* Cancer could force Socialist leader to step down
* Few changes expected at state company in short-term
* OPEC nation has world’s largest crude reserves
By Daniel Wallis and Andrew Cawthorne
CARACAS, Dec 19 (Reuters) - Ten years ago when Venezuelan President Hugo Chavez’s leadership was in serious doubt, the state oil company embarked on a devastating strike to force him from office, resulting in a years-long decline in production.
Now, with the world’s 11th largest oil exporter on the brink of a political transformation if cancer forces Chavez from power, the odds are the opposite: an extension of “Chavismo” should keep existing projects on track, while a change in parties may usher in more foreign capital.
While state-run PDVSA’s loyalties long ago shifted in staunch support of Chavez, few analysts expect anything like a repeat of the late 2002 crisis that shut down the oil sector and crippled the economy - even if the primary opposition leader wins power and follows through on a promise to shake up PDVSA and fire long-time President and Energy Minister Rafael Ramirez.
The likelihood is that things continue much as they are including joint ventures with Chevron and Spain’s Repsol in the Orinoco extra heavy crude belt adding a small amount to the country’s current production of around 3 million barrels per day (bpd).
“You have lots of political uncertainty, but I don’t believe that’s affecting the ongoing projects,” said Venezuelan energy expert Luisa Palacios at New York-based Medley Global Advisors.
“These Orinoco belt projects can work under different political circumstances. This gradual, ongoing investment in the oil projects will continue.”
Chavez has named Vice President Nicolas Maduro as his heir apparent and urged supporters to vote for him if it came to that. The former bus driver and union leader is a close ally of Chavez who is seen broadly sticking to his policies.
Before October’s vote, PDVSA union boss Wills Rangel told Reuters that workers guaranteed continuity of production under any political scenario, and rejected efforts to bring back “the bad old days” of previous governments.
Venezuela is South America’s biggest oil exporter, a top-four supplier to the United States and an increasingly important fuel source for China. Last year, OPEC said it overtook Saudi Arabia as the country with the world’s biggest crude reserves.
The government hopes to add 2 million bpd of output for investments of more than $80 billion in joint ventures in the Orinoco belt.
PDVSA sends tens of billions of dollars a year to government coffers to fund Chavez’s “21st Century Socialism” project, and carries out the preferential supply deals signed with political allies.
The company is powerful: in 2002, it all but shut down output for two months. Now it has more than 100,000 workers and its net profit jumped 42 percent to $4.5 billion last year on record revenue of almost $125 billion.
If Chavez is forced to step down, a new election would be held within 30 days.
“If it is a transition to Chavismo without Chavez, then you have the status quo,” Palacios said. “Or, you have an opposition government, which represents upside...they will be more open to private investment.”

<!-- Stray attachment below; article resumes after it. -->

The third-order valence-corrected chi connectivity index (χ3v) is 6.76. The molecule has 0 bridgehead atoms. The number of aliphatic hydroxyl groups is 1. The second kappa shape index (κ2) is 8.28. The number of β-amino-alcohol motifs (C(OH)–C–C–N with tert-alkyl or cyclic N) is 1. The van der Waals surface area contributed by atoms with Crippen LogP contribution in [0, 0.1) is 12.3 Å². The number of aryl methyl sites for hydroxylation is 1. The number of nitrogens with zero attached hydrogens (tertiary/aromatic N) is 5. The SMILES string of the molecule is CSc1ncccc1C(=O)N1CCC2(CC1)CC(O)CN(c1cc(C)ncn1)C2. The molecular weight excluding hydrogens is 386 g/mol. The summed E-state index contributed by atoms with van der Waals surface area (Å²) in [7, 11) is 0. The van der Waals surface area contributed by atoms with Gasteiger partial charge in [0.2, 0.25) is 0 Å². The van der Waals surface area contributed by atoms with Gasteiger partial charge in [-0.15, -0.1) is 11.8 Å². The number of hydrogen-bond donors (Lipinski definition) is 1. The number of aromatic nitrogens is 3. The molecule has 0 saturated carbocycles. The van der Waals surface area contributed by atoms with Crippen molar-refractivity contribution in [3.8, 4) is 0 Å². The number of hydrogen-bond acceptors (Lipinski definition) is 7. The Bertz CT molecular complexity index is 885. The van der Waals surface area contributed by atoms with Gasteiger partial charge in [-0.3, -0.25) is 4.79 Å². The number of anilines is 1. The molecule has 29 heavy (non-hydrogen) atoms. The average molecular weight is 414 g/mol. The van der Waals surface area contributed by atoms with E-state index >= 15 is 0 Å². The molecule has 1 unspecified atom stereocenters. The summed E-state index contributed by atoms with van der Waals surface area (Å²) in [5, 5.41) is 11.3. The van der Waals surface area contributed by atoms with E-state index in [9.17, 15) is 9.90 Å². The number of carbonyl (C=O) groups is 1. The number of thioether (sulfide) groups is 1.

Likely opposition candidate Henrique Capriles would make some important changes: ending some of the politically motivated oil deals of the Chavez years; streamlining PDVSA - which is widely seen as a bloated and inefficient company - and reviewing all of its joint ventures.
But these would probably take years, and after criticizing Chavez so roundly on the campaign trail all year, Capriles would not want to endanger production, even in the short term.
Among the deals to be scrutinized would be around 115,000 bpd of preferential oil sales to Cuba, as well as shipments to ideological allies further afield such as Syria, Belarus and Iran.
Capriles has also said he would look into whether it was possible to pay China with cash, not fuel, for the loans. PDVSA sends China 430,000 bpd of crude and products in repayment for loans totaling $34 billion to Caracas, and he said that would help solve the company’s cashflow problems.
China would remain an essential partner under an opposition government, he said. “No one in the world can do without China.”
Before losing October’s presidential election to Chavez, Capriles said he would only fire one PDVSA worker, Ramirez.
He also said he would take politics out of the running of the company - Ramirez once described it as “red from top to bottom” - which has repeatedly failed to hit its own production targets and suffered a string of sometimes deadly accidents.
But he could face resistance from more militant members of the workforce. Union leaders, who are deeply loyal to “el comandante”, could be expected to reject any layoffs or other changes to operations as a betrayal of his memory.
Neither Capriles nor Vice President Maduro is likely to do much quickly about domestic fuel subsidies that have made Venezuela’s gasoline the cheapest in the world: it costs less than $2 to fill up an average SUV.
Capriles says he wants to start a debate on the issue with an eye to eventually increasing fuel costs, but the topic has been a sensitive one since deadly riots over price hikes in 1989.
Whatever happens to Chavez, oil will continue to contribute more than 95 percent of Venezuela’s hard currency earnings.
“In the short term, there is little likelihood that sweeping changes will be made to existing policies,” J.P. Morgan said in a research note.